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Georgi Derluguian’s recast of Russia in 2001

Tuesday, 4 August, 2015

“If Putin emerges as even a moderately successful ruler, the likely outcome over the next ten years will be a protectionist, semi-authoritarian, inescapably corrupt but somewhat better-off Russia, helping to police the remnants of an unstable former empire. The West has every reason to look to it for assistance in keeping this part of the world under the lid. Naturally, whatever else endures on either side of the Oxus, it is unlikely to be freedom.”

Prophetic words, indeed, and all the more impressive when one considers that they were written in the late autumn of 2001 by Georgi Derluguian. His “Recasting Russia” appeared in the New Left Review. Here’s another valuable snippet:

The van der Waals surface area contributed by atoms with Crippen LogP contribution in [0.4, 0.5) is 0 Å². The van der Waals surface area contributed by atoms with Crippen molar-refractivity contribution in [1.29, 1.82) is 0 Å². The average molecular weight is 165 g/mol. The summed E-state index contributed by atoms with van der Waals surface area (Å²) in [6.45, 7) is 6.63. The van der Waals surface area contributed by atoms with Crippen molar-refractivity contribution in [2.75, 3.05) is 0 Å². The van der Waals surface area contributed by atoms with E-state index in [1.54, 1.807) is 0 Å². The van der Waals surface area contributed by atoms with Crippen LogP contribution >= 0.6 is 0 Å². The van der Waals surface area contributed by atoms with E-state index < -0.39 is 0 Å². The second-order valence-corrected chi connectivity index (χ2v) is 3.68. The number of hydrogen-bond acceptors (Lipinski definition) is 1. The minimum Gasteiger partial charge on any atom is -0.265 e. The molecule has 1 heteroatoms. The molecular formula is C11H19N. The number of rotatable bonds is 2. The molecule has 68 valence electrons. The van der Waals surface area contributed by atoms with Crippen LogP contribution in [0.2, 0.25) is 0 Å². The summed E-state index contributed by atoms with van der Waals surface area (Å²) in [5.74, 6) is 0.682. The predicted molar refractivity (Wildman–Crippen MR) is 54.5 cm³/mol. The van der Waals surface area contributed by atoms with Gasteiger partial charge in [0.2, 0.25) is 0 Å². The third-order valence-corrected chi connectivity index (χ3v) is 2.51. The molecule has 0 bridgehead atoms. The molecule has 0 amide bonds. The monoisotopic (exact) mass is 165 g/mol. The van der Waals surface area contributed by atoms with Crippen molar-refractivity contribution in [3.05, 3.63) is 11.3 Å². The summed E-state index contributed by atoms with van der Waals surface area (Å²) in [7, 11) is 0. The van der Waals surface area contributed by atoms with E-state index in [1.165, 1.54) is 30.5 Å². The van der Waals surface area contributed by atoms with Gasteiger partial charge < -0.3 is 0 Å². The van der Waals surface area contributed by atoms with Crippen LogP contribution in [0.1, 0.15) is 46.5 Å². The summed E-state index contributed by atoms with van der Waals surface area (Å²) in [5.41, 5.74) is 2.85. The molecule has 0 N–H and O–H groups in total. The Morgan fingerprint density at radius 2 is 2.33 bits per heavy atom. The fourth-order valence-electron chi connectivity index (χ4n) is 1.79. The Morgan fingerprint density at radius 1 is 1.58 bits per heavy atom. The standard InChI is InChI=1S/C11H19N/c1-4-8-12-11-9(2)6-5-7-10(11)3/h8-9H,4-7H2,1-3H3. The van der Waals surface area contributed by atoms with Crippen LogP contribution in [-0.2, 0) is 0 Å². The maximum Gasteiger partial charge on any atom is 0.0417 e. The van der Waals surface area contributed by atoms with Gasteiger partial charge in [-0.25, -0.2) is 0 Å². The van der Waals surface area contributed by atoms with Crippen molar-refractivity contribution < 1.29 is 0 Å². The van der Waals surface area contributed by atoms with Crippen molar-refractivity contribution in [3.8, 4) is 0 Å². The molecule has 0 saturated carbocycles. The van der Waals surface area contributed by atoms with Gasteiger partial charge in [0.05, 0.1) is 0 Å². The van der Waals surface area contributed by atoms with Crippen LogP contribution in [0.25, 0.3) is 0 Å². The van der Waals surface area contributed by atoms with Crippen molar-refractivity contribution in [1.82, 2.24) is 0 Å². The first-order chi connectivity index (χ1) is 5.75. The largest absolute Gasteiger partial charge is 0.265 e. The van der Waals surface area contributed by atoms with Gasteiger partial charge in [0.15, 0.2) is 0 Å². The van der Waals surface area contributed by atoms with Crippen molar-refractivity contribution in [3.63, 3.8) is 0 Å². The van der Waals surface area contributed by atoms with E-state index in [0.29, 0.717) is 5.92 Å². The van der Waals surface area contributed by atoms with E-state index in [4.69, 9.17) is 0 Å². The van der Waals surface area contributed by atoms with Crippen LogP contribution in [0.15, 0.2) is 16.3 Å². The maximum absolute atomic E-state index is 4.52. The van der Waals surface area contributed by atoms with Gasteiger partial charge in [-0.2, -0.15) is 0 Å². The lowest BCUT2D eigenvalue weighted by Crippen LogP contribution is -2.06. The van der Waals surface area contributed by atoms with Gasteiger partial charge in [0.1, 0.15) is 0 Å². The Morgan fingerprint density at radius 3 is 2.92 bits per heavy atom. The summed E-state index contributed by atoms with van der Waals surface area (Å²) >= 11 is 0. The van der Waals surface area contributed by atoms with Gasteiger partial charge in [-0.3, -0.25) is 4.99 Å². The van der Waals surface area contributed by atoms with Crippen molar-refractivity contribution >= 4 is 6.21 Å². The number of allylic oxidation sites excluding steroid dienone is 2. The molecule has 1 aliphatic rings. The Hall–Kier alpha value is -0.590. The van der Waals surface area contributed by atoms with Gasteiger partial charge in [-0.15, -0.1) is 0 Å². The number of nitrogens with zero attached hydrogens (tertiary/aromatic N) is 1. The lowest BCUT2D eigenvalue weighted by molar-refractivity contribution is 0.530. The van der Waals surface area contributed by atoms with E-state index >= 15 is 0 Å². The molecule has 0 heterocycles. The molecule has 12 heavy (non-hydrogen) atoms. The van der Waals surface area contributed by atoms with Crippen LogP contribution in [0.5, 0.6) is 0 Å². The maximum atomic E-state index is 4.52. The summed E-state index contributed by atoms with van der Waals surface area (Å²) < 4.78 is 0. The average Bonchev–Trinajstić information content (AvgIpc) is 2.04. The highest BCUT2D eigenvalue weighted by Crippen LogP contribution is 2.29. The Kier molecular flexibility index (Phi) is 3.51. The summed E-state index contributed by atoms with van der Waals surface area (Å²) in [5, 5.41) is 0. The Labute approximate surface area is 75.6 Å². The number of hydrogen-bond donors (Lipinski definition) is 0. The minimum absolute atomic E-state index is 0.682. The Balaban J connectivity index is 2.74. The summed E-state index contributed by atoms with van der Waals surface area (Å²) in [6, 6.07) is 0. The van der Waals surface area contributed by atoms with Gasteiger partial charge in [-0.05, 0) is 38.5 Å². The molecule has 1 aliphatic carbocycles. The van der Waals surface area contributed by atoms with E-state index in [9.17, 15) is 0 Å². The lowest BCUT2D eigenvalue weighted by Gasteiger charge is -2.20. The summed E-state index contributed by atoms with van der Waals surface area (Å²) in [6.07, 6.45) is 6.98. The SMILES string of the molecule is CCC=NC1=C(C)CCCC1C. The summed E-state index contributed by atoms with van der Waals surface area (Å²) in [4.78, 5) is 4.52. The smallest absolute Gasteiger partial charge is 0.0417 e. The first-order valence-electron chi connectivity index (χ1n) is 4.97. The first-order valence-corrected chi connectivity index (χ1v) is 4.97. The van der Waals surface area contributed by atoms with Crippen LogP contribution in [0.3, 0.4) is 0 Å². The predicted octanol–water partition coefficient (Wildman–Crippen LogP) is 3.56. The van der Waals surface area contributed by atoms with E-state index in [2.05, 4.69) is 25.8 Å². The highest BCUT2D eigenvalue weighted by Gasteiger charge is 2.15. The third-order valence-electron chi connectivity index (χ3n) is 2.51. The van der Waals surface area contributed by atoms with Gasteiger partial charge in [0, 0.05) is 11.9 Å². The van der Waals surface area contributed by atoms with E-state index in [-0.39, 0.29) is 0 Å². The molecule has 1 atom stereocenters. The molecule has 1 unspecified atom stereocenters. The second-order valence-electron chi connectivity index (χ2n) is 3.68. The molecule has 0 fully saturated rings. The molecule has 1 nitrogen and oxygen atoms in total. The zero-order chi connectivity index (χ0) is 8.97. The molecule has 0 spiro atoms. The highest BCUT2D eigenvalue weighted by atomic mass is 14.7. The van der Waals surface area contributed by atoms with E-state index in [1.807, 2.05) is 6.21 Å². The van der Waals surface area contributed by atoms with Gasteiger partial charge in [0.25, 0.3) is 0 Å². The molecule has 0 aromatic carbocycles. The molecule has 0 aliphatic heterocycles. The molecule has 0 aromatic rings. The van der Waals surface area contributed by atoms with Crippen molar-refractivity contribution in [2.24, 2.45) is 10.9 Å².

“The Russian state faces perhaps uniquely acute dilemmas today, not simply because of its abrupt shrinkage in size, but because its major assets and traditional orientations have been devalued. Capitalism in its globalized mode is antithetical to the mercantilist bureaucratic empires that specialized in maximizing military might and geopolitical throw-weight—the very pursuits in which Russian and Soviet rulers have been enmeshed for centuries.”

Those who where such enthusiastic proponents of the failed “reset” should consider a realistic “recast”.


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